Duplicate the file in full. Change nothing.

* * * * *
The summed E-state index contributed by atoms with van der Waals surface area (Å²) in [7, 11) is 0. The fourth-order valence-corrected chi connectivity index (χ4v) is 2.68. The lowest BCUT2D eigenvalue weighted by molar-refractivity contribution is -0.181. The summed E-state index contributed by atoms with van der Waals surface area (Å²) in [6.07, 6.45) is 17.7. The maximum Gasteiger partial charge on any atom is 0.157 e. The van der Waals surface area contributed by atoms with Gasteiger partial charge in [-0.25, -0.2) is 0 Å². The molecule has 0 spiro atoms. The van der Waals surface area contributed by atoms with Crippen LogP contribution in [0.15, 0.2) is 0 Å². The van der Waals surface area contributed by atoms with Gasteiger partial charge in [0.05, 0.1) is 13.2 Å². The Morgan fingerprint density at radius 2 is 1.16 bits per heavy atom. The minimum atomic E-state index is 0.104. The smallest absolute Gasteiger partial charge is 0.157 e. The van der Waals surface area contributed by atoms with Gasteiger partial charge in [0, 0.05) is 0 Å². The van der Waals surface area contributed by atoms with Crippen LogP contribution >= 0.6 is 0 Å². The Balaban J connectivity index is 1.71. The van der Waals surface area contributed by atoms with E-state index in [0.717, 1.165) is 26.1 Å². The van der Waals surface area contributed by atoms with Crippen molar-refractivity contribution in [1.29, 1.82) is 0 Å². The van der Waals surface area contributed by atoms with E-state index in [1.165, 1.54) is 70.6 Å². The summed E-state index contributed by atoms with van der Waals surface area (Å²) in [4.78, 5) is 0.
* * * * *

The summed E-state index contributed by atoms with van der Waals surface area (Å²) in [7, 11) is 0. The fourth-order valence-corrected chi connectivity index (χ4v) is 2.68. The lowest BCUT2D eigenvalue weighted by molar-refractivity contribution is -0.181. The summed E-state index contributed by atoms with van der Waals surface area (Å²) in [6.07, 6.45) is 17.7. The maximum Gasteiger partial charge on any atom is 0.157 e. The van der Waals surface area contributed by atoms with Gasteiger partial charge in [-0.25, -0.2) is 0 Å². The molecule has 0 spiro atoms. The van der Waals surface area contributed by atoms with Crippen LogP contribution in [0.15, 0.2) is 0 Å². The van der Waals surface area contributed by atoms with Gasteiger partial charge in [0.05, 0.1) is 13.2 Å². The Morgan fingerprint density at radius 2 is 1.16 bits per heavy atom. The minimum atomic E-state index is 0.104. The smallest absolute Gasteiger partial charge is 0.157 e. The van der Waals surface area contributed by atoms with Gasteiger partial charge in [0, 0.05) is 0 Å². The van der Waals surface area contributed by atoms with Crippen LogP contribution >= 0.6 is 0 Å². The Balaban J connectivity index is 1.71. The van der Waals surface area contributed by atoms with E-state index in [0.717, 1.165) is 26.1 Å². The van der Waals surface area contributed by atoms with Crippen molar-refractivity contribution in [1.29, 1.82) is 0 Å². The van der Waals surface area contributed by atoms with E-state index in [1.165, 1.54) is 70.6 Å². The summed E-state index contributed by atoms with van der Waals surface area (Å²) in [4.78, 5) is 0.